Aldenham School, Founded 1597

Geographers spend time in Iceland

During the October half term 43 Aldenham pupils in years 10 and 11 and 5 staff enjoyed an exciting trip to Iceland, a perfect opportunity to build on their understanding of the GCSE Geography course, and have the chance to see plate tectonics, volcanoes, remote rural villages, coastal processes and geothermal energy first hand.

Greeted by freezing temperatures on arrival they jumped in at the deep end, quite literally, with a visit to the Blue Lagoon which is a famous attraction, popular with honeymooners…and 43 Aldenham pupils! The naturally heated geothermal waters are only slightly tempered with the smell of sulphur rising up as steam, but the natural mud pools made a good face pack for all in the group.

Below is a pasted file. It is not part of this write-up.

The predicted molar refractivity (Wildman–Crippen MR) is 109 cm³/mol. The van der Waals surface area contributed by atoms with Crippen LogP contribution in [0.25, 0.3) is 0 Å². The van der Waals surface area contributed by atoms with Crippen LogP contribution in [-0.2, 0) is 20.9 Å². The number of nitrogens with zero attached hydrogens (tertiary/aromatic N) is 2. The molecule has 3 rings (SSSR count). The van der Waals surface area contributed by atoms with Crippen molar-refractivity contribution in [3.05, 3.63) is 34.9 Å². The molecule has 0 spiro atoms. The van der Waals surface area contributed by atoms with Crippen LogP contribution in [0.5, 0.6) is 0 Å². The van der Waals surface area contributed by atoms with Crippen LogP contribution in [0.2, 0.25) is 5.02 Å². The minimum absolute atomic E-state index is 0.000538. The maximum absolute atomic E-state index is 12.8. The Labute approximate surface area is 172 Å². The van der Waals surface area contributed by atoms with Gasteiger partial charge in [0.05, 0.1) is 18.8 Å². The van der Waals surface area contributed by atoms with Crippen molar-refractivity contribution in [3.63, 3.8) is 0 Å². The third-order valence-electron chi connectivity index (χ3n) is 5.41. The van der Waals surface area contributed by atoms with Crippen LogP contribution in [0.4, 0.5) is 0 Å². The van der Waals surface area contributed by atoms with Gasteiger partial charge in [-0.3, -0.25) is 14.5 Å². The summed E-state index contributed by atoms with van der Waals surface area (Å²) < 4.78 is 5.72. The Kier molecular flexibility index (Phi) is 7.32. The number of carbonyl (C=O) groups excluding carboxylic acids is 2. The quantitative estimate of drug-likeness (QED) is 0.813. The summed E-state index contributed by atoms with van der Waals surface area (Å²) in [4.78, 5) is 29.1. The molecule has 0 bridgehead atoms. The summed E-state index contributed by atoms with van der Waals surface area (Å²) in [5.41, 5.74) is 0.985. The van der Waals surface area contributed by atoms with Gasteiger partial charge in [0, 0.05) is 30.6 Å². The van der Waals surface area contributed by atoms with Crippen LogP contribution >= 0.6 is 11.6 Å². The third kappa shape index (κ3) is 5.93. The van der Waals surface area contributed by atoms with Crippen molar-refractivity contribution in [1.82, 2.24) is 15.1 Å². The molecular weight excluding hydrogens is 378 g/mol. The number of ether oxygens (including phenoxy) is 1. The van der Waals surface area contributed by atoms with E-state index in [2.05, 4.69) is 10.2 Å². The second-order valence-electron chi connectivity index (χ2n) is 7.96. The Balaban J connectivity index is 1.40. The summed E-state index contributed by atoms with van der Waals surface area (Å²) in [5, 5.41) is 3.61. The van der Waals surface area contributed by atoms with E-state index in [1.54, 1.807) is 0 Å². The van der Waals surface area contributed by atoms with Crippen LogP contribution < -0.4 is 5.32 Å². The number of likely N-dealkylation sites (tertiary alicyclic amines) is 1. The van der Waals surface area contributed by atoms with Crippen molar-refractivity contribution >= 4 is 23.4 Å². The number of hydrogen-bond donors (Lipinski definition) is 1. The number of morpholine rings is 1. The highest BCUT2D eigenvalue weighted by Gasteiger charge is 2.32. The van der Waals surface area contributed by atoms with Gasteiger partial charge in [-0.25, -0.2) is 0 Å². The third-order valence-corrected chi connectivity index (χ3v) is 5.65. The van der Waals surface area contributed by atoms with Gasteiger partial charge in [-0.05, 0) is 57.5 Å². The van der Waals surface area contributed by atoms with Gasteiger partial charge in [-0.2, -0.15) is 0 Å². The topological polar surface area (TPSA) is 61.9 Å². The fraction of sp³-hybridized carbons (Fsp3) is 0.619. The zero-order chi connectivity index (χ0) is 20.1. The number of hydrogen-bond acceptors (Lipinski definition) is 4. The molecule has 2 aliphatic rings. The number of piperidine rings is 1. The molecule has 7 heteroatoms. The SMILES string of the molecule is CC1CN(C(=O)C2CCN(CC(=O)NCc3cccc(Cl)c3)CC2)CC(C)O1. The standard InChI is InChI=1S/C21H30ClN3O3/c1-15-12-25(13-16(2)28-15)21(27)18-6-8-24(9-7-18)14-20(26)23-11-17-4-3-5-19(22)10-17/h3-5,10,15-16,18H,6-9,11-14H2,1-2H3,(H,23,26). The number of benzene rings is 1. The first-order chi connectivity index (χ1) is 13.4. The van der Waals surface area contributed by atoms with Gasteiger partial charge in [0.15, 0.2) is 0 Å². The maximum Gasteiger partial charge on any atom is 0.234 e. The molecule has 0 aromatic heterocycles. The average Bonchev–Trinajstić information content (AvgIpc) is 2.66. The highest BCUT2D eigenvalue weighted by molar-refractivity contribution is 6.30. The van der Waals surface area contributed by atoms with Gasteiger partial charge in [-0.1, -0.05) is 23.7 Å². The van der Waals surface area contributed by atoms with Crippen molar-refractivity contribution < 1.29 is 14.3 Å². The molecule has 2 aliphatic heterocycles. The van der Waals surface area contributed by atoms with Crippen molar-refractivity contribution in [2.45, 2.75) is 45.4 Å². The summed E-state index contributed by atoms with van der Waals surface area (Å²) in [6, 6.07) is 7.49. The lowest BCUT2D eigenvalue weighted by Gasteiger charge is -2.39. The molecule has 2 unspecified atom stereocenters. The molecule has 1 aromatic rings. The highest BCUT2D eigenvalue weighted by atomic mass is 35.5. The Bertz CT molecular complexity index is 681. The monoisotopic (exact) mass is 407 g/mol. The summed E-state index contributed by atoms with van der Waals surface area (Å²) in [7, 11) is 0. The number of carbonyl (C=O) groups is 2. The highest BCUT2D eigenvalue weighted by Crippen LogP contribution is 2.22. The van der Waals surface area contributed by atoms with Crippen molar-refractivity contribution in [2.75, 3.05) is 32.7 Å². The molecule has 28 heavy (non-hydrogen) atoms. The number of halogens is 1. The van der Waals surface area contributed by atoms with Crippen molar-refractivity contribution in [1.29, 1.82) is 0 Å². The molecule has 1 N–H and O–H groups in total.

In a jam-packed trip the group enjoyed visits to Hellisheidi, an Icelandic geothermal power station, Skogafoss a waterfall with a wide, thundering curtain of water 60 metres high. Next was the glacier walk where they got the chance to walk over the glacier on top of Solheimajokull, avoiding the crevasses on the way – a truly scary but great experience. They also visited Vik, a small coastal town where they saw the black sand beaches and the power of the Atlantic Ocean in shaping this volcanic coastline. Another treat was the Golden Circle tour, starting with Geysir and Gulfoss. The Geysir site has hot springs that erupt every five to seven minutes, and Gulfoss is one of the 10 most beautiful waterfalls in the world, and it’s easy to see why. A visit to the site of Iceland’s first parliament – Thingvellir and a tour of some of the sights that Reykjavik has to offer and one final stop at the continental bridge between the North American and Eurasian plates rounded off the trip of a lifetime

Part of the
Aldenham Foundation